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    “The Art of Gratitude” Stewardship Campaign

    The University of Texas Health Science Center at Houston
    Special Events, Projects, Programs, or Campaigns 

    In “The Art of Gratitude,” we commissioned nine local artists to create original works of art that express appreciation to our donors for the overwhelming success of our first comprehensive fundraising effort, the “Many Faces. One Mission.” campaign. This project was an innovative way to thank the 11,315 donors, who helped us surpass our $500 million fundraising goal, propelling extraordinary achievements in health education, innovation, and care.  
    “The Art of Gratitude” launched on April 20, 2023, at a donor celebration event to commemorate the successful completion of the campaign. The art hung on gallery-style walls, and the artists were present to discuss the significance of their work. As a thank you for attending the event, donors received notecards featuring the artwork. We also created a gift book for key donors, integrating the art with text and design that emphasized our deep appreciation for our donors, who share our vision of a healthier world.  
    We amplified the impact of this project by showcasing the pieces in a social media campaign and in a traveling exhibit that brings the artwork to locations across the university, engaging with students, faculty, and visitors. 
    What was the most impactful part of your entry? 
    The artwork itself constitutes the most impactful part of “The Art of Gratitude.” This is a unique way to thank donors, one that they likely have not seen before now. The project is designed to make the donors feel special, as nine art pieces were created in their honor.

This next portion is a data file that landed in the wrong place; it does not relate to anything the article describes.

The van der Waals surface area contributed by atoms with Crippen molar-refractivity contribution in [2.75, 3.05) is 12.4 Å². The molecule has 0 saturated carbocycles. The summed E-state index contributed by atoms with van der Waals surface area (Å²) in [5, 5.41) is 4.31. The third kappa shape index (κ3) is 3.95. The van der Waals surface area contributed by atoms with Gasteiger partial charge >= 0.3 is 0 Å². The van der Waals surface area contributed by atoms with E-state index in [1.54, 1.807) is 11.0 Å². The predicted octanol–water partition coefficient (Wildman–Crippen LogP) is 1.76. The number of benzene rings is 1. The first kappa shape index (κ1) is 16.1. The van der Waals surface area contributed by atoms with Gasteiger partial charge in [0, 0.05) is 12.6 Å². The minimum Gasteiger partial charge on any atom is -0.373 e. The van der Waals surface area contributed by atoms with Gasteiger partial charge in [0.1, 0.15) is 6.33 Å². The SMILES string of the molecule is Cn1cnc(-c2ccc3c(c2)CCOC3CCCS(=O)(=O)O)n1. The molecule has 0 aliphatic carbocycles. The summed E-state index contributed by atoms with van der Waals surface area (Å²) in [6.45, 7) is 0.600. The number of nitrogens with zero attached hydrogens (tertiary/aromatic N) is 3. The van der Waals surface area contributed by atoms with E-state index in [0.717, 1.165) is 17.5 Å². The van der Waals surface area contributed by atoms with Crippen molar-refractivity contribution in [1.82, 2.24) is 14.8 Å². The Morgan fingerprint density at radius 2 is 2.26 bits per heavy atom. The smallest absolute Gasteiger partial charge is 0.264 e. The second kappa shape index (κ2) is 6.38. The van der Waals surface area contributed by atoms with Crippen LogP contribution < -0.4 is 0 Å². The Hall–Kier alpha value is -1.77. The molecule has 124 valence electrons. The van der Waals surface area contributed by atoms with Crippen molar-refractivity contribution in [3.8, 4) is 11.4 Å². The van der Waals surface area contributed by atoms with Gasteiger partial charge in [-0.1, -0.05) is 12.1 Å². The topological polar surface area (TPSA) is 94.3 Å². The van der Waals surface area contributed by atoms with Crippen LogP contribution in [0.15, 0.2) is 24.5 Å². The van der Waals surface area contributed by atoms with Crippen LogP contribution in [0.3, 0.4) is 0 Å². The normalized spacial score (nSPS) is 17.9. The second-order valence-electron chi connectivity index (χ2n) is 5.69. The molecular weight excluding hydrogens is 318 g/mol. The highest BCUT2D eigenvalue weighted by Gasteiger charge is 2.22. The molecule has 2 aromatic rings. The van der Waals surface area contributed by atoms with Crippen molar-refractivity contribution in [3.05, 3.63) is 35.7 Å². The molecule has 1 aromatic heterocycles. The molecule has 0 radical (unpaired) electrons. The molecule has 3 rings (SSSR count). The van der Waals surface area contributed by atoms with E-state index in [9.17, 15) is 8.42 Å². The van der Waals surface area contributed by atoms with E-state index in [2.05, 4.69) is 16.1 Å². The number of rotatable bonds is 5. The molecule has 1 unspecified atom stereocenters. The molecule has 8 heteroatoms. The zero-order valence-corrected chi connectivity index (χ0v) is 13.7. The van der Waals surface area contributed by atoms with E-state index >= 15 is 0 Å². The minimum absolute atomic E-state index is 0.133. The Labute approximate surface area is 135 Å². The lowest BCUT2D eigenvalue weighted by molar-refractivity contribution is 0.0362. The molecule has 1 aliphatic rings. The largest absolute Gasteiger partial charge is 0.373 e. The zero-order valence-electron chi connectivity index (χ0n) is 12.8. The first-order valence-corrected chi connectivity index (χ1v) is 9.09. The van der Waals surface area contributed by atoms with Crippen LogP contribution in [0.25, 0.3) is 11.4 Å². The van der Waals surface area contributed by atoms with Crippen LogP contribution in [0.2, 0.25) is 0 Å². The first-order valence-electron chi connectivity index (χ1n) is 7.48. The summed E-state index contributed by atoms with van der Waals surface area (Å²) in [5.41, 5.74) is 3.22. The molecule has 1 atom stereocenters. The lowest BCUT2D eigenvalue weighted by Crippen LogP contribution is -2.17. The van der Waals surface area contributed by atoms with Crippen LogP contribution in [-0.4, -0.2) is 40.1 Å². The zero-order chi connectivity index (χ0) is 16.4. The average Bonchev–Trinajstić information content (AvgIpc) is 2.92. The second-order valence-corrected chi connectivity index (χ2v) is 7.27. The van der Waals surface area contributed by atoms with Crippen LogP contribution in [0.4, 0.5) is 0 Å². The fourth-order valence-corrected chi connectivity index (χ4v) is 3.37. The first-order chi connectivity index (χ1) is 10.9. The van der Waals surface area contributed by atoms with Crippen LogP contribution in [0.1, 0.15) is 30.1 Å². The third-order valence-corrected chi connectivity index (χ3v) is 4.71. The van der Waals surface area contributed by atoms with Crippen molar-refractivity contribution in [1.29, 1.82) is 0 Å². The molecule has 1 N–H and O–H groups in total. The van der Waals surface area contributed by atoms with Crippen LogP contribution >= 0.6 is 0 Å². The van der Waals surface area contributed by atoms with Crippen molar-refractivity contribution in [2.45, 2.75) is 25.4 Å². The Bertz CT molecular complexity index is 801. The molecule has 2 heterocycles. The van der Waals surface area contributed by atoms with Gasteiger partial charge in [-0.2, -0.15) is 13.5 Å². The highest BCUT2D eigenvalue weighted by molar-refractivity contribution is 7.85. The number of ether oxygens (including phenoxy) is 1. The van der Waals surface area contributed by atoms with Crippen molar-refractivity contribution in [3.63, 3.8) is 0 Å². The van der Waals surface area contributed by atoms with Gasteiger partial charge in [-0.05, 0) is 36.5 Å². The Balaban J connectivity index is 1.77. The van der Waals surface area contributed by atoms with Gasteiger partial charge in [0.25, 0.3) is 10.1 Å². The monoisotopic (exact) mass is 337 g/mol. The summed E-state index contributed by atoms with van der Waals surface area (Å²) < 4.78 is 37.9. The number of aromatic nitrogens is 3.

Through the original installation, traveling exhibit, donor gift book, notecards, social media campaign, and online presence, we were able to display our gratitude to our broad internal and external audiences. We seek to show them that their participation in the campaign is both valuable and valued, and this innovative art project provided them a visual representation of their collective effort and its impact. 
    What is one thing you learned from your entry/experience? 

    Our donors give to health and science institutions, and some people may consider art to be separate from health; however, our viewpoint is that there is art in medicine. Thus, the biggest thing we learned from this project is how to connect the two fields to steward our donors in a unique, meaningful way. “The Art of Gratitude” captured our community’s attention while effectively conveying our gratitude. We had to find a way to unite the pieces in the collection, and we did this by directing artists to depict the collective effort of many people coming together for the greater good. The project has been incredibly well received, with many people expressing delight over the gift book and many others requesting their own copies. 
    Contact: Mika Stepankiw